Lebanon News

Medication drought puts epileptics at risk

This file picture shows people leaving a pharmacy in Beirut. (The Daily Star/Mahmoud Kheir)

BEIRUT: Lebanon is the latest country to be affected by a shortage of a medicine used to treat epilepsy, which has doctors and patients scrambling for an alternative amid uncertainty over when new supplies will arrive on the market.

A dozen pharmacies were contacted by The Daily Star to inquire about the availability of Epanutin, a drug used by patients with epilepsy to prevent seizures and whose active ingredient is called Phenytoin. The drug has been in use for decades.

Only one pharmacy in Tripoli said it had received a shipment of the drug recently and would distribute it in the coming days.

The other 11 pharmacies said the drug supply had been “cut off,” for periods as short as two weeks and as long as five months.

A spokesperson for Pfizer, the drug’s manufacturer, said the supply issue would be fixed soon.

“We did have a supply constraint earlier this year triggered by supply constraints of the Active Pharmaceutical Ingredient [Phenytoin],” the spokesperson said. “However we have fixed that situation and expect the constraints to be resolved by the end of this year or in early 2014.”

“It’s a major problem,” said Bassem Yamout, professor of clinical neurology and director of clinical research at the American University of Beirut's Multiple Sclerosis Center.

“It is an anti-epileptic and the patient should not cut it abruptly,” he said. “If they cut it abruptly, they are at a very high risk of an epileptic fit, which can be a danger to their life.”

The pharmacies surveyed were in Beirut, Dbayyeh, Jounieh, Dikwaneh, Jal al-Dib, Tripoli, Zahle, Batroun, Zghorta and Jbeil.

Pharmacy employees said the supplier was no longer providing them with the drug.

The Health Ministry did not respond to a request for comment.

Earlier in the day, Armand Phares, the president of the Lebanese Pharmaceuticals Importers Association, had said the shortage was a result of a problem in production, likely due to an issue with the raw materials used to manufacture the drug.

He said that the Health Ministry and the local agent that distributed the drug were discussing possible alternatives.

Phares said there was another drug that could be prescribed in an emergency to treat epilepsy.

“There is a problem, but it is not drama,” he said.

But Yamout said patients had been calling him for the last 10 days complaining of the unavailability of Epanutin. He said he was unsure of the reason for the shortage, though some pharmacies say an alternative drug may be available in the coming days.

But some patients may not be able to wait that long, he said.

“Some patients do not have enough medication for 10 days,” he said.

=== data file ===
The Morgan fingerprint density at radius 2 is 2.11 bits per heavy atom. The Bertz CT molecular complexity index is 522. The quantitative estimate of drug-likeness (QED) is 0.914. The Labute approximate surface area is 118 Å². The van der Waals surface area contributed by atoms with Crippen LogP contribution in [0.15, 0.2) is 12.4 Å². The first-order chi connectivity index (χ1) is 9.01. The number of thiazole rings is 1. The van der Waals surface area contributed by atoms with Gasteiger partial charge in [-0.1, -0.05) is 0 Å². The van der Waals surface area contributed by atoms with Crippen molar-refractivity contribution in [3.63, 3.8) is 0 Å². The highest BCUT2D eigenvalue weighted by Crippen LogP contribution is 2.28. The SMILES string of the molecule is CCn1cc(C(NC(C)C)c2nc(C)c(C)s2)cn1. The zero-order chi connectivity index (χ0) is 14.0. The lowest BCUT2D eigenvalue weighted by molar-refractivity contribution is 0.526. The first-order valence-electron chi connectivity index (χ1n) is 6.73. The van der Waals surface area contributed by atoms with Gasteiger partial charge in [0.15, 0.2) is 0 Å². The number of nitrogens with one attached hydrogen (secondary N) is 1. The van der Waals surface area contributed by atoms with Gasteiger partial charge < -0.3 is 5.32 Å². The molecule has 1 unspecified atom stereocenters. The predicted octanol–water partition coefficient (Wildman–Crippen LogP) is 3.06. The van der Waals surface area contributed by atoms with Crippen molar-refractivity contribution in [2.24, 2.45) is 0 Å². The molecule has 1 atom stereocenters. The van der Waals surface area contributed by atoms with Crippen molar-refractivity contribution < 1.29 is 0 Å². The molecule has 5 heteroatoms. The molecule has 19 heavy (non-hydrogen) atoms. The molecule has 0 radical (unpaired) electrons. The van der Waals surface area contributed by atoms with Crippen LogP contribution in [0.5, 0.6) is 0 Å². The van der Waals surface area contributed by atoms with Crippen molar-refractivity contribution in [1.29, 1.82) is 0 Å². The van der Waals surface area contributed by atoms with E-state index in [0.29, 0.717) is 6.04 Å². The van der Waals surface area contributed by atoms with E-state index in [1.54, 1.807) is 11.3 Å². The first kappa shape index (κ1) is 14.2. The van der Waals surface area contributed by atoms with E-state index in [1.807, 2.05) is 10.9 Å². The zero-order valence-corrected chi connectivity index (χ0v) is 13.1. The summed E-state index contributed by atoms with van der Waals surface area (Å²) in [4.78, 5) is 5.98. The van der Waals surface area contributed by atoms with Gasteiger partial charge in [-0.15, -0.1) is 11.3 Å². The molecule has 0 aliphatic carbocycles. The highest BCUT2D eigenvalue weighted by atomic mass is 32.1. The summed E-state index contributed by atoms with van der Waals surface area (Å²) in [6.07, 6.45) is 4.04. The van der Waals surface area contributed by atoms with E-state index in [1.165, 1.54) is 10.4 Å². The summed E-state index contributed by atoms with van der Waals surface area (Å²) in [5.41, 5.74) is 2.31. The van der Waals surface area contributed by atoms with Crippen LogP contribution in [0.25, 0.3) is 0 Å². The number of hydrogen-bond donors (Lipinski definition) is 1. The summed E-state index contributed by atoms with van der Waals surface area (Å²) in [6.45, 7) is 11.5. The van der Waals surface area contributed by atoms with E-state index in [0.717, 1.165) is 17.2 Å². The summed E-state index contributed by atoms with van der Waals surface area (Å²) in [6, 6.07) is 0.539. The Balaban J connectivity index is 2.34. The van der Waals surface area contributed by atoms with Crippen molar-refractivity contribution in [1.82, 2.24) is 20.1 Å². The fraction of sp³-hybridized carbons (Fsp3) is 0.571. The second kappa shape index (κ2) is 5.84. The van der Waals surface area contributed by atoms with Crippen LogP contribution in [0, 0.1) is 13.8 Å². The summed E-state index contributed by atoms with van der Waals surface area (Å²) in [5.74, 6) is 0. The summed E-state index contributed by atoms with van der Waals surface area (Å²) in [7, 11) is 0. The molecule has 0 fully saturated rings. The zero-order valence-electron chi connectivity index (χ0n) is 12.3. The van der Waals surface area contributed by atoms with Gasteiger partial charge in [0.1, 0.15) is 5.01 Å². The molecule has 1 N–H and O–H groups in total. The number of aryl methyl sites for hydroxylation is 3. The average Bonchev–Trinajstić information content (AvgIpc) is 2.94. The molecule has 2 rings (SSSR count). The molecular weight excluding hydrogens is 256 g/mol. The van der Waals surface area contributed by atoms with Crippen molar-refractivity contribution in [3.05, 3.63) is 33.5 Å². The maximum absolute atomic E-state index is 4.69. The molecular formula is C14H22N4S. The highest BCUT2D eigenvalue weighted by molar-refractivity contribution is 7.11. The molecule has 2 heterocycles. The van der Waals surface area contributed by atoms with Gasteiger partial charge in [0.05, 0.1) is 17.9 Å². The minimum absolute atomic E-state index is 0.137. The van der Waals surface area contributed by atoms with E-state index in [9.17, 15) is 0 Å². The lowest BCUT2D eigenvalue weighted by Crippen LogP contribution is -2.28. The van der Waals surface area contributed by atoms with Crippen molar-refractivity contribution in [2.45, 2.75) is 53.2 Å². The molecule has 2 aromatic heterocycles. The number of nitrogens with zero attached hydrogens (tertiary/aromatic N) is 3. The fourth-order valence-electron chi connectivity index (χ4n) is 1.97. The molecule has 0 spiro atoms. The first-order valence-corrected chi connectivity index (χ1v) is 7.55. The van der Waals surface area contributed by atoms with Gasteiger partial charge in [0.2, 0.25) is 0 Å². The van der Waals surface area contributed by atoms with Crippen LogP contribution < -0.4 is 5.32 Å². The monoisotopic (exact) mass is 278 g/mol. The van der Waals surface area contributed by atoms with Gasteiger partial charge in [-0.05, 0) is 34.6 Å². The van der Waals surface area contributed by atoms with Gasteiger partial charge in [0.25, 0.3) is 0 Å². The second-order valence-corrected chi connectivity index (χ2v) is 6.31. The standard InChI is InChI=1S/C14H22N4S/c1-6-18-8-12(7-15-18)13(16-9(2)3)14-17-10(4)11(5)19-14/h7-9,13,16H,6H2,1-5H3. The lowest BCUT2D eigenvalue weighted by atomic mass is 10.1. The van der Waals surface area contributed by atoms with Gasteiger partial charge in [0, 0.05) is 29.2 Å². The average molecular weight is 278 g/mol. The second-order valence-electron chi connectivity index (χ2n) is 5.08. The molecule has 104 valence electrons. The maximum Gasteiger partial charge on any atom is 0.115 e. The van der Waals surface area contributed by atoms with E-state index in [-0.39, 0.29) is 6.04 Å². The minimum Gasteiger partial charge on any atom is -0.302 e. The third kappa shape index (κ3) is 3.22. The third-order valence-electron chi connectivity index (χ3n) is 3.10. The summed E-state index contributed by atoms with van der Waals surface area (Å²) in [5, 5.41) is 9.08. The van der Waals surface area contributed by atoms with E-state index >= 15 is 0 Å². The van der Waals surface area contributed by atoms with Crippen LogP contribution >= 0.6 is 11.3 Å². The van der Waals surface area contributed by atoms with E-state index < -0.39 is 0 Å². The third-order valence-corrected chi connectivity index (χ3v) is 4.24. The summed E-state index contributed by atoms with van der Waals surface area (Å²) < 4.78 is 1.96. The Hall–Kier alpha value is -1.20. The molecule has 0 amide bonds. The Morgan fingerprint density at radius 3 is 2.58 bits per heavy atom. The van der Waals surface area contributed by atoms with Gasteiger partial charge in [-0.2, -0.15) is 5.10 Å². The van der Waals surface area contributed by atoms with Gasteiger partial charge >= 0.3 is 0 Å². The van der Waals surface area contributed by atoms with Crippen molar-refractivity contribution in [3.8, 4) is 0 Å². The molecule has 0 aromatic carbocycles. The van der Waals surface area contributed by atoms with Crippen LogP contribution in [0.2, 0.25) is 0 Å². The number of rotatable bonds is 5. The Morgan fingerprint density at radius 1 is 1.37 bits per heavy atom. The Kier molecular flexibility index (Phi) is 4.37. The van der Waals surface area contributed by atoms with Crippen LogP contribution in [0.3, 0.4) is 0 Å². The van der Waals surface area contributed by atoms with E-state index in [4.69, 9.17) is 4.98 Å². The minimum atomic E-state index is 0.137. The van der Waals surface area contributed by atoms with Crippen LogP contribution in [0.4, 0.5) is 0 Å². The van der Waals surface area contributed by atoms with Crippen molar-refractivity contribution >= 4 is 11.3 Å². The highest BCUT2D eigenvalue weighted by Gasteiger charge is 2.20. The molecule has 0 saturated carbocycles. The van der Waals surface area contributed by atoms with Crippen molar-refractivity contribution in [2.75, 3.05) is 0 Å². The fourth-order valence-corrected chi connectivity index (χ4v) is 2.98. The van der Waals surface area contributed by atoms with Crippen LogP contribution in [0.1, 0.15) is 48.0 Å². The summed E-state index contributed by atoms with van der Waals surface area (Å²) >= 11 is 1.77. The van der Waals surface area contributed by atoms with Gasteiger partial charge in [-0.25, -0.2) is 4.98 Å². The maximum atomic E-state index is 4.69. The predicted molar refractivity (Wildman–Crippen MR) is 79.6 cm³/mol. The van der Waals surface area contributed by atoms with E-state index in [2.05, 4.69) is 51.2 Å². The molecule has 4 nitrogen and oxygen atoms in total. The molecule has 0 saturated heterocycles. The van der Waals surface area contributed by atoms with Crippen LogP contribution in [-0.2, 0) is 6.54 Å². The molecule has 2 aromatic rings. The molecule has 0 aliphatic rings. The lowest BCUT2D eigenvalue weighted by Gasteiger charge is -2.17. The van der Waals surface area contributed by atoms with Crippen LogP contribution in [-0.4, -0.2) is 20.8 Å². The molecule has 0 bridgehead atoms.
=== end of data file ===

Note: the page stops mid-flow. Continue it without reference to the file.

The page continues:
One man who has been living in Lebanon for 10 years and whose wife has been using Epanutin for four decades said he was worried they would run out.

“All the pharmacists are telling me the same story, that there’s a national shortage,” said the man, who requested anonymity for privacy reasons. “The problem seems to be the supply side.”

He said the drug usually cost him LL9,000 for 100 tablets and he usually kept a one-month supply of the drug for his wife.

“What really worries me is the fact that there are a lot of people going to the pharmacists, they rely on the stuff to stop them from having seizures, and they can’t get any,” he said. “That’s distressing and worrisome.”

He said that he would consider taking time off from his work and traveling to procure the drug for his wife, saying it was “ridiculous” that a drug with such widespread use that had been available for a long time was suddenly unavailable.

“This is the kind of drug that should be available everywhere in the world, and as far as I know it is,” he said.

Yamout said this was the first time there was a shortage in Epanutin, saying his patients had been looking for it in pharmacies throughout the country.

Yamout said that there were alternative drugs to treat epilepsy, but they might not be as effective with patients and they could have side effects because epilepsy patients cannot easily switch treatment.

In addition, there are few generic alternatives exist to Epanutin due to the delicacy of the formula used to manufacture the drug. Yamout said his patients were also having difficulty finding generics.

“Epilepsy patients are usually quite sensitive to their treatment,” he said. “We should have the medicine as soon as possible.”

The local agent in charge of distributing the drug is Droguerie Fattal SAL, according to the Lebanese national drug registry. A representative of Fattal was not available for comment.

A version of this article appeared in the print edition of The Daily Star on November 09, 2013, on page 3.




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